Editor’s Note: In light of the COVID-19 pandemic, HDS students Molly Silverstein (MDiv ‘22) and Joe Welker (MDiv ‘22) decided to create a resource for HDS community members to talk about how they’re getting through it. Please enjoy this interview with the creators of Closing the Distance!
Post by: Molly Silverstein (MDiv ‘22) and Joe Welker (MDiv ‘22)
Can you tell us about Closing the Distance?
Closing the Distance is a platform for students at HDS and the surrounding community to share their experience during this time of crisis. This includes spiritual resources we’re drawing upon, how we’re supporting others and ourselves, and the wide range of thoughts and feelings this moment is bringing up for all of us. It’s an attempt to create a robust virtual community in which we can all share our gifts at a time where physical community is necessarily prevented.
How did you come up with the idea?
The first day of spring break, after Harvard had decided to move all classes online and the crisis was beginning to really accelerate, we were taking a (socially distant) walk together, and it was obvious how upended and surreal the world had just become. We decided to sit down and record a casual conversation, just the two of us, in which we shared our thoughts and feelings on the COVID-19 crisis. From there, we began to envision involving our classmates in a co-created platform, in which we could share conversations, art, meditations, sermons, and more with the HDS community and beyond.
Who do you envision as your audience? Is it mostly geared toward HDS community members, or is it growing outside the community?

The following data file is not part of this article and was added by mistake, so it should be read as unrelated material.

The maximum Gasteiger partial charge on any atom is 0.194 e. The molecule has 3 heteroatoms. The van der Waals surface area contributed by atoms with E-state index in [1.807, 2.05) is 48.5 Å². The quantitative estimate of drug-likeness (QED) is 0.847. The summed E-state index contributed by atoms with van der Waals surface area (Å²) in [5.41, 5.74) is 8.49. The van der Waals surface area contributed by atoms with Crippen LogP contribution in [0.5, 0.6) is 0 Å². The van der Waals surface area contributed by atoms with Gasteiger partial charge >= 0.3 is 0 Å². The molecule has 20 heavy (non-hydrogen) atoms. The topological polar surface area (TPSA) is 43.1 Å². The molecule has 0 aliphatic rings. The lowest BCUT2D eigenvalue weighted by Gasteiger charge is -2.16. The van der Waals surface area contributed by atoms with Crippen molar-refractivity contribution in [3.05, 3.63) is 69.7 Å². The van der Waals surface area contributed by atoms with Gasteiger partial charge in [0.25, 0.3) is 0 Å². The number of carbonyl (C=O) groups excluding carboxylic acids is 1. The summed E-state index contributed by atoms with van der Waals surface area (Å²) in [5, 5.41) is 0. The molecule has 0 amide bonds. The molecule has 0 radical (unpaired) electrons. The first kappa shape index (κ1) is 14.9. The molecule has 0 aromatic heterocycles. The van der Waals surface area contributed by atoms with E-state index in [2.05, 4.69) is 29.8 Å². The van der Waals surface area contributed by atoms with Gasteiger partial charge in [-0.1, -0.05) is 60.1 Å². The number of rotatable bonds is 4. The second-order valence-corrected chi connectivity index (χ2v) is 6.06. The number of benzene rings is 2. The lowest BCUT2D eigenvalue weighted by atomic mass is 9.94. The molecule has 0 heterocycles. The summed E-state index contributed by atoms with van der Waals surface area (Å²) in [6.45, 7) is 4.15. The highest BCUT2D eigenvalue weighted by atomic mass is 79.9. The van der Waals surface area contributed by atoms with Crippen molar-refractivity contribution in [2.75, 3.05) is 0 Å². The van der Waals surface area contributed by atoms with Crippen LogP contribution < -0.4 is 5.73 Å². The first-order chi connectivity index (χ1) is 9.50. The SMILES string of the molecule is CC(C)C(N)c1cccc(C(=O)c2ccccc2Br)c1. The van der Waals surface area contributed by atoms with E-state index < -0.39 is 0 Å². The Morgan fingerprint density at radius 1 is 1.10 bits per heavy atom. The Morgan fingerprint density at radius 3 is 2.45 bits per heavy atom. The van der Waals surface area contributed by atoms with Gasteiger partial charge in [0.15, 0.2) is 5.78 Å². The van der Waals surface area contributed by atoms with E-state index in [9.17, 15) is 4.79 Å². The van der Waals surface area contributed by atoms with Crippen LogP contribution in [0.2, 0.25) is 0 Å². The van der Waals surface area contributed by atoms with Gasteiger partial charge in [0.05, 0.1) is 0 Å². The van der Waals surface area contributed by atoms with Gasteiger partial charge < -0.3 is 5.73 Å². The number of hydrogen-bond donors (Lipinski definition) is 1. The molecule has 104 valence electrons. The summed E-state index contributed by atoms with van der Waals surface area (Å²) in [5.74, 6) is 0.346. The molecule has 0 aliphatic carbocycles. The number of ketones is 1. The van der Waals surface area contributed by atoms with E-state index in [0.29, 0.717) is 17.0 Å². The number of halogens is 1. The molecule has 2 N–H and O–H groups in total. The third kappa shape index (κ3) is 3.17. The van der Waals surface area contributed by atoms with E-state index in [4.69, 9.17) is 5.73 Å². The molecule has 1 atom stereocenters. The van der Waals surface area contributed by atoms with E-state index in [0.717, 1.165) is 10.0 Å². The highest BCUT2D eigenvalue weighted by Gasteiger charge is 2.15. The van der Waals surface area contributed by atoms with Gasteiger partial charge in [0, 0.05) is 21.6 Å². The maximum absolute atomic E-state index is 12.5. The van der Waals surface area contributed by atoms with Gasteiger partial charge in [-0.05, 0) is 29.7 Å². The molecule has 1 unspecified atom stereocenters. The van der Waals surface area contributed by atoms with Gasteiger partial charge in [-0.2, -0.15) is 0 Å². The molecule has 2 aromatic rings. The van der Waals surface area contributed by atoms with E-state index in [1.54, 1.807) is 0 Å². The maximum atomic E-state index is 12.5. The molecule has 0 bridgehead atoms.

Although the platform is intended to give the HDS community an outlet, we want it to grow outside the community. We believe that HDS students are well-equipped to serve the world at this moment and want to be a part of making those connections happen.
How are you getting in contact with guests on the podcast?
So far, almost all of our guests have reached out to us! This is exciting to us because it reflects exactly what we want the podcast to be, an outlet for our amazing peers to share their thoughts, resources, and emotions at this time. However, we’re also planning to start reaching out to our classmates, because we know it’s always nice to be asked. We want to include a wide cross-section of religious traditions, identities, and interests to highlight the diversity and complexity of HDS.
Can you talk about some of your favorite episodes?
We’re just getting started, but so far, “Episode 5: Spiritual Care Zoomtable,” brought together the widest variety of voices in our community. Every episode so far has included a moment that’s become a favorite, including Emily Rogal’s (MDiv ’20) description of performing spiritual care by putting her own emotions and fears in a Ziplock bag, Ben Freeman (MDiv ’20) discussing reclaiming “faith” as something relevant in secular as well as religious contexts, and Sarah Belflower (MDiv ’21) reflecting on the pressure to be spiritually “productive” at this time.
Why does Closing the Distance matter?
It’s a really scary, upsetting, and uncertain time. Many of us are feeling pressure to “do” something, but it’s unclear how exactly we can be of use to others and ourselves, which can leave us feeling helpless. Working on Closing the Distance has been helping us feel more grounded, knowing we’re consciously working with our community to build something out of the chaos and uncertainty. We want our colleagues and friends to feel like they have an outlet for anything they want to say or create right now and a place in which to cultivate a shared purpose. We are against the cultural pressure to be productive in the midst of a global pandemic, but we do believe in the power of community, and we want to create a platform that makes it possible for a wide range of voices to respond to the moment.